|Laser Guide Star - By ESO/M. Kornmesser - http://www.eso.org/public/images/potw1136a/, CC BY-SA 3.0, https://commons.wikimedia.org/w/index.php?curid=16361914|
It is fatally easy to make God in one's own image, or at least to accept a god made in someone else's. So we have angry gods, gods concerned almost exclusively with sexual mores and private morals, political gods (both of the right and of the left), harsh forbidding gods of judgement and predestination, soft warm micromanaging nanny gods, and as many other varieties as there are people prepared to promote them. (Vance G Morgan has a more extensive and detailed list of delusions in his book Freelance Christianity for anyone interested!)
But God is far stranger than any of these. The God of the Bible, especially of the New Testament, is not like any of our imaginings. This God is nearer to us than our own breathing, so close that Catherine of Genoa could say of him, "In God is my being, my I, my strength, my bliss, my desire. But this I that I often call so... in truth I no longer know what the I is, or the Mine, or desire, or the good, or bliss." He is the God "in whom we live and move and have our being." (Acts 17.28) He is the God of Jesus, through whom "all things were made; without him nothing was made that has been made." (John 1.3)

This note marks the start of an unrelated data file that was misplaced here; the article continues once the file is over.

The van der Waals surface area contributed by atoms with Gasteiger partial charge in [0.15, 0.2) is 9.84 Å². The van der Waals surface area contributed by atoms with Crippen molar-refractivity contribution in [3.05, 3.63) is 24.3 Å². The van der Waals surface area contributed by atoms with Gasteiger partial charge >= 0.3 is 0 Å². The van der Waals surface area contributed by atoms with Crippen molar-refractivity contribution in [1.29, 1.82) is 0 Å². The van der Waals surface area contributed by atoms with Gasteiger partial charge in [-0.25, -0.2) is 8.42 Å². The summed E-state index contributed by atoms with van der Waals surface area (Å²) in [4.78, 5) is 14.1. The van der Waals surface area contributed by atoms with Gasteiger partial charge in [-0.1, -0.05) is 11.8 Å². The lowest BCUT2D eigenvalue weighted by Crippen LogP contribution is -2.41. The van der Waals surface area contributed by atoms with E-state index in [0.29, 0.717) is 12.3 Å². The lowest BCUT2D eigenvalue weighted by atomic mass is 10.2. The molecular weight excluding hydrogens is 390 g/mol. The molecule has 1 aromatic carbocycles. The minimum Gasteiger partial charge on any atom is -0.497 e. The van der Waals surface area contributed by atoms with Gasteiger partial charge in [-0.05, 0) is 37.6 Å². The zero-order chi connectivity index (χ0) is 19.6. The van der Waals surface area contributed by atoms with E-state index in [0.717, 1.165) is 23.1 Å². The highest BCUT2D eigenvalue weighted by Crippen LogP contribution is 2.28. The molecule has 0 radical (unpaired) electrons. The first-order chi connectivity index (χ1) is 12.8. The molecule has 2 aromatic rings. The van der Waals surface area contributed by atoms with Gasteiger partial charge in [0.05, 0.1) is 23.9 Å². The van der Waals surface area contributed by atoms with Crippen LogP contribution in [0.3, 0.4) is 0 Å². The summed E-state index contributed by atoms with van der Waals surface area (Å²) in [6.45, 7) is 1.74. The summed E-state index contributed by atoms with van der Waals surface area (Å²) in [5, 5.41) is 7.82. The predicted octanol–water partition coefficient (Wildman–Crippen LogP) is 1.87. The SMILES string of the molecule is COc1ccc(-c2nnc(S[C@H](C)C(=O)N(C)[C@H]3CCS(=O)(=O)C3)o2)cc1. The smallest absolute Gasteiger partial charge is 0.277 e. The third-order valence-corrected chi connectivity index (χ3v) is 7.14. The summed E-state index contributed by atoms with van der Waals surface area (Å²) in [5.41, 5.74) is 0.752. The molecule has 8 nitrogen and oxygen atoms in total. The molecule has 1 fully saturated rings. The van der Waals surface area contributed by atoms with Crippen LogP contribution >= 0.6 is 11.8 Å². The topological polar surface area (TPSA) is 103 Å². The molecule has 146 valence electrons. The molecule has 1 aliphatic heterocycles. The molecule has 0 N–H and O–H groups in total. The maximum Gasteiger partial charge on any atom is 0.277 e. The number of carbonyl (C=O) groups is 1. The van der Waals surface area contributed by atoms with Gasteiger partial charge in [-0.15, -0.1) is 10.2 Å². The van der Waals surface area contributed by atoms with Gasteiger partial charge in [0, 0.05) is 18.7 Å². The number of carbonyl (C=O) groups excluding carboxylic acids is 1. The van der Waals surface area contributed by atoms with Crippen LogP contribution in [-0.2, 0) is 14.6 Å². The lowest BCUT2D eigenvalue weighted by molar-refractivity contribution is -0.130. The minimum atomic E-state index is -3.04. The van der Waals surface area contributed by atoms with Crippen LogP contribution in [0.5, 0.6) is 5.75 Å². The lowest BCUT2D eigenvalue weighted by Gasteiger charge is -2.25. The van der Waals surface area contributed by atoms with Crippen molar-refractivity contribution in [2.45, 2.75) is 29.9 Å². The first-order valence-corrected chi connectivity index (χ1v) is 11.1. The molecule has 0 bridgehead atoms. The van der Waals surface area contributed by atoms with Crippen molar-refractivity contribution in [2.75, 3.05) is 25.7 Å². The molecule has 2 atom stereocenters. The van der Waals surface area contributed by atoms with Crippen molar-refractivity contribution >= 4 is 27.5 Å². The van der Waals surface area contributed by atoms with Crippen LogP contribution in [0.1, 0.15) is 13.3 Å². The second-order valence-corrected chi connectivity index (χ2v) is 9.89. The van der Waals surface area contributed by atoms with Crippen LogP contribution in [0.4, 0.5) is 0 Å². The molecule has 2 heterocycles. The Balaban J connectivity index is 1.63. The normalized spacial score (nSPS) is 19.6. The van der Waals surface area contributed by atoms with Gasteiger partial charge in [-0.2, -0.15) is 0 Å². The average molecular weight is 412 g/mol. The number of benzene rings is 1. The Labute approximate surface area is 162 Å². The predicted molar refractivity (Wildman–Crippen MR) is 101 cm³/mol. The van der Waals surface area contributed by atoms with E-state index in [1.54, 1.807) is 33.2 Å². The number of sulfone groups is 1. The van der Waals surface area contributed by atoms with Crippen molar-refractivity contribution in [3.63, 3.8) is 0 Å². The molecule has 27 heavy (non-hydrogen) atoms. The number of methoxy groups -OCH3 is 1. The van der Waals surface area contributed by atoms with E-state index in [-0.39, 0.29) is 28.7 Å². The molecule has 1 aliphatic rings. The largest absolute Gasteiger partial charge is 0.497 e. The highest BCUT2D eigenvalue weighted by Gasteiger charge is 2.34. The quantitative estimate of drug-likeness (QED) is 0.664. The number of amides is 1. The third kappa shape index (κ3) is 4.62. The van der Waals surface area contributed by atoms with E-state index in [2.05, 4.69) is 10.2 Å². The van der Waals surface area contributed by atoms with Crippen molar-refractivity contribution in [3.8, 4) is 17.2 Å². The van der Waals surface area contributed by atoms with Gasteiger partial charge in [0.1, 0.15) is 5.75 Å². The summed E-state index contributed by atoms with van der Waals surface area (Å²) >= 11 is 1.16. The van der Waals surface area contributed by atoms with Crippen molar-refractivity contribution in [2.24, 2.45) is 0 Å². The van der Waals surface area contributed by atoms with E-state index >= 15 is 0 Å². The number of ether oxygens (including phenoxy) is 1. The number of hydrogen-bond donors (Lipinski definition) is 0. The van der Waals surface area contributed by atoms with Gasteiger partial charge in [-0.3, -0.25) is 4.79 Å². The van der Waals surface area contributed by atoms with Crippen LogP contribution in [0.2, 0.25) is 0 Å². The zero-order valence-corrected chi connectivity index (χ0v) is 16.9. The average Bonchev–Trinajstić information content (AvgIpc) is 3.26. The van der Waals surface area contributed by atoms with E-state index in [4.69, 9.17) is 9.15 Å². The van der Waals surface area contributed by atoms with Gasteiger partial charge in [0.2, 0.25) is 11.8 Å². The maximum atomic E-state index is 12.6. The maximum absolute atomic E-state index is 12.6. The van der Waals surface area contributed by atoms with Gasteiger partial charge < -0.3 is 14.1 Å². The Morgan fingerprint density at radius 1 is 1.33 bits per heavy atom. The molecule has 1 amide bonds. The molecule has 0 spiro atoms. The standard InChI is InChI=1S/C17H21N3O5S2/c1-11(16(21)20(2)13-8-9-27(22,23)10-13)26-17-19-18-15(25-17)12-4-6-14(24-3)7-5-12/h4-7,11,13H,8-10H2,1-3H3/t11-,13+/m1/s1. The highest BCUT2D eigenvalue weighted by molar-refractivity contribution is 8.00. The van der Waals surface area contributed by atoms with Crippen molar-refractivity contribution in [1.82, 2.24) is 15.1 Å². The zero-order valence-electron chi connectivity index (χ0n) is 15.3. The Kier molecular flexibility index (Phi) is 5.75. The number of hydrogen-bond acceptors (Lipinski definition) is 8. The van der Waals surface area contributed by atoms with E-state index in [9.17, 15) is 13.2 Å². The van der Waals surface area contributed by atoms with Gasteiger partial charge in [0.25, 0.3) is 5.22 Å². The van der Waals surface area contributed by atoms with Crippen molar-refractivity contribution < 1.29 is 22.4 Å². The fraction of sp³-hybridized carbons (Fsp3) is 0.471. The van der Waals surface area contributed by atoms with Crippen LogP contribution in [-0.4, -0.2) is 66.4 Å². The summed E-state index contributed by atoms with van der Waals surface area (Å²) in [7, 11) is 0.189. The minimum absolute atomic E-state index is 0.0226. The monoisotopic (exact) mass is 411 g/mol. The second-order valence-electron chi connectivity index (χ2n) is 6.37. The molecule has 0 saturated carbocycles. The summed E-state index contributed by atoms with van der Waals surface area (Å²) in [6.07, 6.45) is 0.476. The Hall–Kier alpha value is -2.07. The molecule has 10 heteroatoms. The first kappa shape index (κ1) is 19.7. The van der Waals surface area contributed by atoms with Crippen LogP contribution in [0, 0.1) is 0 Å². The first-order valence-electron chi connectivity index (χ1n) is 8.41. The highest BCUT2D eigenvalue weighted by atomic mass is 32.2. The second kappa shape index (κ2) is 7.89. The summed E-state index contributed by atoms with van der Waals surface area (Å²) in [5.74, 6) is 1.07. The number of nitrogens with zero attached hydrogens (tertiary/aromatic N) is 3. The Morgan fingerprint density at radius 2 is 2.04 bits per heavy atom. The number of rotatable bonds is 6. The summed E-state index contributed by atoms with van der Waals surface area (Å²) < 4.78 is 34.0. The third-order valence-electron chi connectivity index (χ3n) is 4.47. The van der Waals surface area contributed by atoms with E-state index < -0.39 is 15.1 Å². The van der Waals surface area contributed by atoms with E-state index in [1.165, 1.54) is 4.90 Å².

We believe in progress – it is written into the DNA of the modern world. If things are bad, they’ll get better...
...our philosophy of progress colors everything we consider. 19th century Darwinian theory wrote a scientific version of progress into [the] theory of evolution. Of course, using "survival" as the mechanism of change gave cover to a number of political projects who justified their brutality and callousness as an extension of the natural order.
The metaphor of improvement remains a dominant theme within our culture. A few years ago a survey of young Americans revealed the utterly shocking conclusion that for the first time in recorded history, the young did not expect to be as well off as their parents. It was a paradigm shift in American progressive thought. It remains to be seen how that will play out.
In modern astronomy we find a concept known as a guide star. Though the term has other uses in astronomy, I am thinking of its use in adaptive optics, where it is used as a reference point for correcting the wavefront errors introduced by atmospheric turbulence which distort our view of the distant universe. We can ourselves create a guide star if there is no convenient "steadfast star" we can use, by using the light from a powerful laser to excite atoms in the upper atmosphere We too, gazing into the dark sky of what is not yet, have a guide star.
In the last chapter of the Bible we read, "'Look, I am coming soon! ... I am the Alpha and the Omega, the First and the Last, the Beginning and the End... I am the Root and the Offspring of David, and the bright Morning Star.'" (Revelation 22.12-13,16)
The Jesus of Revelation is the Lamb who was slain (5.12); the victory of Christ is through the cross, not in spite of it, and the glory of God is in the wounds of Christ. The cross extends throughout all time, and it is only through the cross we are brought home to Christ (1 Corinthians 1.18) This is the good news, and our prayer in the name of Jesus is our guide star in even the darkest of nights.